While finishing up the IDE platform, I had an idea about back panel artwork. The back panel consists of a pair of 3U covers. The bottom one has nice venting, power supply and 2 db9 holes. I decided it wasn't reasonable to try to cover the entire thing like I did the front panel, because matching all of the cutouts would be too difficult. Instead, I just decided to use a simple bordered rectangle covering the switches.
However, the top 3U panel currently has no cutouts - and could easily be covered. So, my idea was to put a little identifying info on the top rear panel: clock speed, memory size, etc. More importantly, though, was that this would give me a chance to name some of the many folks who have helped me out along the way. I printed the panels and was able to use my wife's laminating machine because it could handle up to 9" wide sheets. Here's how it ended up:
Note also that I cut some new holes in the back panel: the compact flash shot, the mounting holes and a reset pin hole. I was particularly pleased with how the CF slot came out. That one took me quite a while. My target slot heights was exactly the size of my nibbler. So, to make it I drilled a smaller hole and then slowly and carefully widened it with some tiny files until the nibbler could fit in and finish the job.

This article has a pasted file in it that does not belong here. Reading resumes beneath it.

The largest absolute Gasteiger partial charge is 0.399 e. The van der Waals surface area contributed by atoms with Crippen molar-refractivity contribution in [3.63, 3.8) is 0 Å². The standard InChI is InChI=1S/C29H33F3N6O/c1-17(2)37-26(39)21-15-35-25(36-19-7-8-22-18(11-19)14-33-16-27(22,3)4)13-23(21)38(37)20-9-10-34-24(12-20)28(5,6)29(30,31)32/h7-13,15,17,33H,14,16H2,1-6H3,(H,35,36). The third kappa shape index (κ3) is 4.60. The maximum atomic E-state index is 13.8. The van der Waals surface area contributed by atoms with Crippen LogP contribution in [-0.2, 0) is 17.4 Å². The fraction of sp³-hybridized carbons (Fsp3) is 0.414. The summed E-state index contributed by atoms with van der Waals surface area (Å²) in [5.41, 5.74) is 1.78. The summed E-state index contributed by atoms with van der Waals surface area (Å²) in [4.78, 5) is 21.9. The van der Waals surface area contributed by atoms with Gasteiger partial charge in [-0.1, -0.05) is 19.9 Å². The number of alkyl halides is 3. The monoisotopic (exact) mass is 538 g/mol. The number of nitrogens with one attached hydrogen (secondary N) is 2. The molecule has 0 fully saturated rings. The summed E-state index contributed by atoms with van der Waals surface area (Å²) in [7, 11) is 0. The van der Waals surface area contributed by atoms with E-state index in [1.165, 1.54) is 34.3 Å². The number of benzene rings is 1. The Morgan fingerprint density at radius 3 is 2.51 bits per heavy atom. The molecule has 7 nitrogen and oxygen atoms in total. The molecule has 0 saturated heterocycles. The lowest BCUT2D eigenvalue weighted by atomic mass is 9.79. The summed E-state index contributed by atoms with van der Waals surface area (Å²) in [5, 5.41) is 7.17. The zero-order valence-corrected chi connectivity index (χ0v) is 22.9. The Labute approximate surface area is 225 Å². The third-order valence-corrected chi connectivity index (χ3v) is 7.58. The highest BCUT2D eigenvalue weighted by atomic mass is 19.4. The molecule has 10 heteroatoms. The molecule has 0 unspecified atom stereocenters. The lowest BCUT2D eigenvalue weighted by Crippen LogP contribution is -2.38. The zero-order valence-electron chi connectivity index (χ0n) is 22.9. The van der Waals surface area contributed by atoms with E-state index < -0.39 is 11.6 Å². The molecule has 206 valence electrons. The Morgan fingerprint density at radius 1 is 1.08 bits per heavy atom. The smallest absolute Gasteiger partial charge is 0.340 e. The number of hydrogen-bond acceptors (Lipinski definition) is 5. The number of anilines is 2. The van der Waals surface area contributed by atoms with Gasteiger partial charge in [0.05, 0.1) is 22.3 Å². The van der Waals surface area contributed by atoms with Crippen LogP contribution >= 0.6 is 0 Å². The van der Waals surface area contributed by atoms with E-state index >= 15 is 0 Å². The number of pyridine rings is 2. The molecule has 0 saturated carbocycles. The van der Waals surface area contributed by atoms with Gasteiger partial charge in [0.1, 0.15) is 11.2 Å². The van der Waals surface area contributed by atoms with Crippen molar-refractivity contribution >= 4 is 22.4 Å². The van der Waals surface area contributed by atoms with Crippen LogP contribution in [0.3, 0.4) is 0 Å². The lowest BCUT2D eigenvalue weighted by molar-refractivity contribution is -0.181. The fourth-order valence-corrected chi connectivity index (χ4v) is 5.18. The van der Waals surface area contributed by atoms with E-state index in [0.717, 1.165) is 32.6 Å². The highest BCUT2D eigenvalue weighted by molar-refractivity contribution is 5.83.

Here's what the platform looks like in place:
For reference, pin assignment of the platform header:
I didn't get a chance to make a drilling template for the card cage. Perhaps tomorrow.
Lots of progress in the garage (filled the van with garbage and took it to the dump). Lots of progress in the back yard (repaired long-broken sprinkler system). Lots of progress cleaning the house (and doing laundry).
Little progress on Magic-1.
I did sneak a few minutes and built up a couple of small items. First, I put together a couple of 30 Ohm power resisters with a standard PC power socket. I'll use this to give me the 800 ma 12 volt minimum current required by my switching power supply. Second, I drilled a few of the holes I needed in the perf board and mounted the brackets, both IDE drives and the switches. I still have to do a bit of wiring (mostly bringing the switches to the 10-pin ribbon cable socket).